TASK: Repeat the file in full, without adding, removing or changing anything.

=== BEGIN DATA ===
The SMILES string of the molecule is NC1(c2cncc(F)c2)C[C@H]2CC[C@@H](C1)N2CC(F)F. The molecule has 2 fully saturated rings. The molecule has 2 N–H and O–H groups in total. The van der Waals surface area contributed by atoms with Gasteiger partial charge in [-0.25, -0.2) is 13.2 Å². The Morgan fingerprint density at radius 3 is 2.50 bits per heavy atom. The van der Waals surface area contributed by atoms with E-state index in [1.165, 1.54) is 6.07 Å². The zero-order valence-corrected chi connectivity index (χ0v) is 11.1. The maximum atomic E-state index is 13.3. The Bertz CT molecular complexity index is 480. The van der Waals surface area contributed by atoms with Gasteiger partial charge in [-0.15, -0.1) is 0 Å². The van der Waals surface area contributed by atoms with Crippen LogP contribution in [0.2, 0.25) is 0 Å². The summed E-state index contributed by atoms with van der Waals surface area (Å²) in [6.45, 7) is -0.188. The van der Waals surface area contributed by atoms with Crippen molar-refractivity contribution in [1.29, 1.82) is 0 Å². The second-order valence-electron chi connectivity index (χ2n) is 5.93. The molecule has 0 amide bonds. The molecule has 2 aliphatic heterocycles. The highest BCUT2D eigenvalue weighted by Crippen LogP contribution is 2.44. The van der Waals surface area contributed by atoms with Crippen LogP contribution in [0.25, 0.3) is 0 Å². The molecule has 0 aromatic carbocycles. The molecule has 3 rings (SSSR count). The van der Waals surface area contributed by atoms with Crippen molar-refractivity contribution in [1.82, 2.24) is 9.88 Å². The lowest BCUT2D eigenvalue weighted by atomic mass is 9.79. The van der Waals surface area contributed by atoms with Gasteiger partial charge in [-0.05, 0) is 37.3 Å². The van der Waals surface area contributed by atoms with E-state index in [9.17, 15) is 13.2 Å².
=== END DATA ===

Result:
The SMILES string of the molecule is NC1(c2cncc(F)c2)C[C@H]2CC[C@@H](C1)N2CC(F)F. The molecule has 2 fully saturated rings. The molecule has 2 N–H and O–H groups in total. The van der Waals surface area contributed by atoms with Gasteiger partial charge in [-0.25, -0.2) is 13.2 Å². The Morgan fingerprint density at radius 3 is 2.50 bits per heavy atom. The van der Waals surface area contributed by atoms with E-state index in [1.165, 1.54) is 6.07 Å². The zero-order valence-corrected chi connectivity index (χ0v) is 11.1. The maximum atomic E-state index is 13.3. The Bertz CT molecular complexity index is 480. The van der Waals surface area contributed by atoms with Gasteiger partial charge in [-0.15, -0.1) is 0 Å². The van der Waals surface area contributed by atoms with Crippen LogP contribution in [0.2, 0.25) is 0 Å². The summed E-state index contributed by atoms with van der Waals surface area (Å²) in [6.45, 7) is -0.188. The van der Waals surface area contributed by atoms with Crippen molar-refractivity contribution in [1.29, 1.82) is 0 Å². The second-order valence-electron chi connectivity index (χ2n) is 5.93. The molecule has 0 amide bonds. The molecule has 2 aliphatic heterocycles. The highest BCUT2D eigenvalue weighted by Crippen LogP contribution is 2.44. The van der Waals surface area contributed by atoms with Crippen LogP contribution in [0.25, 0.3) is 0 Å². The molecule has 0 aromatic carbocycles. The molecule has 3 rings (SSSR count). The van der Waals surface area contributed by atoms with Crippen molar-refractivity contribution in [1.82, 2.24) is 9.88 Å². The lowest BCUT2D eigenvalue weighted by atomic mass is 9.79. The van der Waals surface area contributed by atoms with Gasteiger partial charge in [-0.05, 0) is 37.3 Å². The van der Waals surface area contributed by atoms with E-state index in [9.17, 15) is 13.2 Å².